Doctors are taught how to balance blood pressure, not budgets. Don’t blame them.


Not long ago, I overheard a frustrated hospital leader ranting about the poor performance of a physician. It was not that the doctor was screwing up surgeries, ordering the wrong drugs or missing obvious diagnoses. Actually, the physician was rather adept at healing his fellow man.

The doctor’s failures concerned length of stay (far too long), sloppy medical records (incomplete, loaded with cut-and-paste) and a temper, which while not directly abusive of staff, made the work environment tense, perhaps even hostile. After months of trying to corral the doc into the straight-and-narrow, the administrator was maxed out. “For God’s sake,” he said, “Can’t we just throw him off the staff?”

Now, I get the point. With all the complexities of running a modern health care organization, it is frustrating and wasteful when the best educated, best paid and most committed individuals, cannot carry out the most menial tasks. Hand-holding physicians and correcting paperwork 101 is annoying, and can be expensive. Isn’t time that docs step-it-up, put on their big-boy-pants and do their part? To get good, let alone great, we better get tough.

I mused on this and came to a revelation. One may sympathize with that administrator wanting the best and blaming recalcitrant docs for low-hanging-fruit failures. Nonetheless, if we are going to build world-class systems, then the question is wrong. Instead of asking how soon we can throw the flawed doc out the door, we should ask, “What can we do so that we never have to throw another doctor off our staff or take a physician out back for a talking-to? How can we protect, encourage and support our doctors, so that they are not drowning in a torrent of e-paper, regulation, and consumptive confusion?” The doctor is the product, and we should be lending support, not increasing her misery.

There are days when I would like to blame doctors for all the ills of health care. Physicians have always had final control, deciding on the patterns and specifics of care, directing and implementing innovation, and whispering into the patient’s ear. It is doctors who over-order, duplicate, overspend and run sloppy organizations without metrics or any obvious collaborative structure. They could have maintained professional, fiduciary control of medicine for the past 50 years, and left nothing for CMS or the insurance industry to pre-certify, no gaps in quality or efficiency, no corrosive cost overruns and no sloppy vulnerabilities upon which politicians and malpractice sharks feed. However, doctors failed. We did not maintain control, so it is being done to us.

The truth is that we cannot really blame the doctors. Frankly, they did not know better. Medical schools selected students who cared about science and human service, not bookkeeping or the bottom line. Then students, interns, and residents were promised that if they worked hard — really hard — that all good things would follow. Not a word about how to lead, structure or manage the system.

Medical schools teach that a doc’s only responsibility is that one patient in front of you. That must be your entire focus. You are the ultimate decision maker and completely responsible for each patient’s treatment. Give great care, one soul at a time, and everything good will follow. Fail and everything will descend upon your head. Ignore the rest. Ignore the realities of the real world.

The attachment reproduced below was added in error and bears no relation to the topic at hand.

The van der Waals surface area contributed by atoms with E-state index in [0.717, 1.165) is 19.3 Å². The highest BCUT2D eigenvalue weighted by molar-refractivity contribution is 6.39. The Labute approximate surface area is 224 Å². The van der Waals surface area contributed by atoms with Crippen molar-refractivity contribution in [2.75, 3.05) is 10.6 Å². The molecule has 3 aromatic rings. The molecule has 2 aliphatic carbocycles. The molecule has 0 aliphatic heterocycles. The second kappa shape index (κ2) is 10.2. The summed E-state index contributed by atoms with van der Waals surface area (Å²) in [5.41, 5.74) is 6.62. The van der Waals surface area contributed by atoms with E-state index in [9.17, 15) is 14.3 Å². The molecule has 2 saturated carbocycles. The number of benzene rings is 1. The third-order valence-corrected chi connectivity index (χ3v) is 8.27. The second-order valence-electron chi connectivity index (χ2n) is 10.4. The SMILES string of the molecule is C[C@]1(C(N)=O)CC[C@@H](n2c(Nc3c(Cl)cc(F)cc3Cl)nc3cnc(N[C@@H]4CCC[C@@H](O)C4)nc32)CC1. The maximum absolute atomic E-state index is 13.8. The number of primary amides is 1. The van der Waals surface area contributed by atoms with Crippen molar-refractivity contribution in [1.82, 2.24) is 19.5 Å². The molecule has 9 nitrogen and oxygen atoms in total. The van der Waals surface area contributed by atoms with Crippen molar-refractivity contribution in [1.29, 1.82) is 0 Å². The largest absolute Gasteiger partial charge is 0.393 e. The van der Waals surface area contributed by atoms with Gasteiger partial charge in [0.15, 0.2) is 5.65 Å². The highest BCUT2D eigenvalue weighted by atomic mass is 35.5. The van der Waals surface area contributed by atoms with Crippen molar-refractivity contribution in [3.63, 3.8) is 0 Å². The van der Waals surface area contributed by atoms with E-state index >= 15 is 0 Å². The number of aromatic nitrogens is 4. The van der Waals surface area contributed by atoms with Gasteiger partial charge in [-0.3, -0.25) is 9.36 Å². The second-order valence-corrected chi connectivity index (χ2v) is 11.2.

Medical schools taught medical ethics, not business ethics. They taught how to balance blood pressure, not budgets. They taught how to talk to patients about life and death, but not how to talk or guide an employee or co-worker. It was never explained or even suggested that other professions have real value, and what that value might be or how to use it. Lawyers are bad. Insurance companies all greed. Hospital administrators wanna-be B+ healers. And the most the most corrosive lesson? There is no “I” in team; you are alone. God and Hippocrates have willed it.

So the doc “strays” because he does not understand his role in a modern, integrated, automated, politically correct, monitored, complex medical system. He or she was raised to believe that the system is strange and perhaps anti-patient. Evil. How can we assign blame when doctors were chosen and channeled for the role of lone hero and then, we attack, isolate, insult and underappreciate their decades of just trying to do the right thing?

Health care, and therefore the daily practice of medicine, are going through a cyclone of change. No one feels this more than the physician who still needs to touch, understand and treat one patient at a time, even while they flap, grasp and flounder in the systemic storm. While we might want to blame each doc for being a stubborn, archaic relic, the truth is each is motivated, caring, intelligent and deeply passionate about not only the patient in front of them, but the entire community around.

Physicians have not failed us. We have failed them. The possibility, the opportunity, the need, is that we must work together to teach and learn the requirements of integrated, global, team-based health care and the value each of us can bring. We must build systems that support, not subjugate. We must not only direct, but listen. We must treasure the value and sacrifice of each clinician, each healer. If we do not, then we will burnout passionate and skilled doctors, and it is patients who will pay the ultimate price.

James C. Salwitz is an oncologist who blogs at Sunrise Rounds.

Image credit:


View 6 Comments >

Most Popular

✓ Join 150,000+ subscribers
✓ Get KevinMD's most popular stories